"Is it signed by a judge?" I asked. "The notice that was attached to our door did not appear to be signed by a judge." (Our copy of the notice, like much of our important paperwork, was lost in the chaos of the eviction process. It should be in the official court file.)

"Well, it's in my car," Arnott said.

"Can I see it?"

"I'll show it to you before I leave."

Did I ever get to see it? Nope -- Arnott's deputies were too busy brutalizing my wife.

Did Arnott actually have a valid court order in his car? The answer almost certainly is no, seeing as how one apparently did not exist. Does that mean Arnott was acting in extrajudicial cahoots with Lowther and Cowherd? That's how it looks from here.

Was Debi Wade being truthful when when she claimed to have a court order, and that I had been "ordered by a judge" to vacate? The evidence suggests she was not.

What does all of this mean? Well, the circumstances are so bizarre that it's hard to find statutory or case law that is on point. This much is certain: Causing someone to be kicked out of their home based on fraudulent documents, unlawfully assuming the authority of a judge . . . well, that is ugly stuff. I'm guessing it is criminal, almost certainly violating 18 U.S. Code 242 -- "Deprivation of rights under color of law" -- and possibly other state or federal statutes.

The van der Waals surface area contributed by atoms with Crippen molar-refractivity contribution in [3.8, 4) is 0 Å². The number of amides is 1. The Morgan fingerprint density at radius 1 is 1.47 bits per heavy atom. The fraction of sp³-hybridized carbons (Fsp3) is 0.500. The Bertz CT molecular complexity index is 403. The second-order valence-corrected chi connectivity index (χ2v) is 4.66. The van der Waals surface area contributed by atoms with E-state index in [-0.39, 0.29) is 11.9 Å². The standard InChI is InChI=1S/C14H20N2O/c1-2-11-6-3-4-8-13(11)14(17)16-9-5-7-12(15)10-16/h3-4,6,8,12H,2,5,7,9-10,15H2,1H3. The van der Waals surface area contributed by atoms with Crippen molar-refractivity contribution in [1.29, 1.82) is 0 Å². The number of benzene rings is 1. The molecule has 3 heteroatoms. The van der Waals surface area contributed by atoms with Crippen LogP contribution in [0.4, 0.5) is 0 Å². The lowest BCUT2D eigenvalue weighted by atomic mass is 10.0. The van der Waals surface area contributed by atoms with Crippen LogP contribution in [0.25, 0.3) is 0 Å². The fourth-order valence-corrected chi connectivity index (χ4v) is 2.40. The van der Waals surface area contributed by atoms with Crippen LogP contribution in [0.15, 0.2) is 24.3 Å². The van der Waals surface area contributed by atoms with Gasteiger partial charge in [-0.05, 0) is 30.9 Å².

Bringing a criminal case against a landlord, lawyer, or sheriff isn't easy. Our system is set up to protect such folks, and I'm guessing it is the rare prosecutor who is willing to hold them accountable. But we are going to look into the criminal implications of our eviction, and if I have my way, I few prominent folks in Springfield, Missouri, might discover down the line that "orange is the new black."









14 comments:

Anonymous said...

This sounds serious to me.

Anonymous said...

Most third graders probably know you don't circumvent the court system to throw someone out of their home. What a bunch of amateurs.

Steve said...

It kind of looks like Craig Lowther and Sherrif Arnott May soon find an eviction notice nailed on their own front doors as all their properties are sold to pay you restitution. Not that they will have need of their homes once they become guests of the county gaol😡

Anonymous said...

Is this history repeating itself? You were arrested without a warrant in Alabama and evicted in Missouri without a court order? Bad guys operating from the same script?

legalschnauzer said...

@1:28 --

That's how it looks from here. You summed it up well.

legalschnauzer said...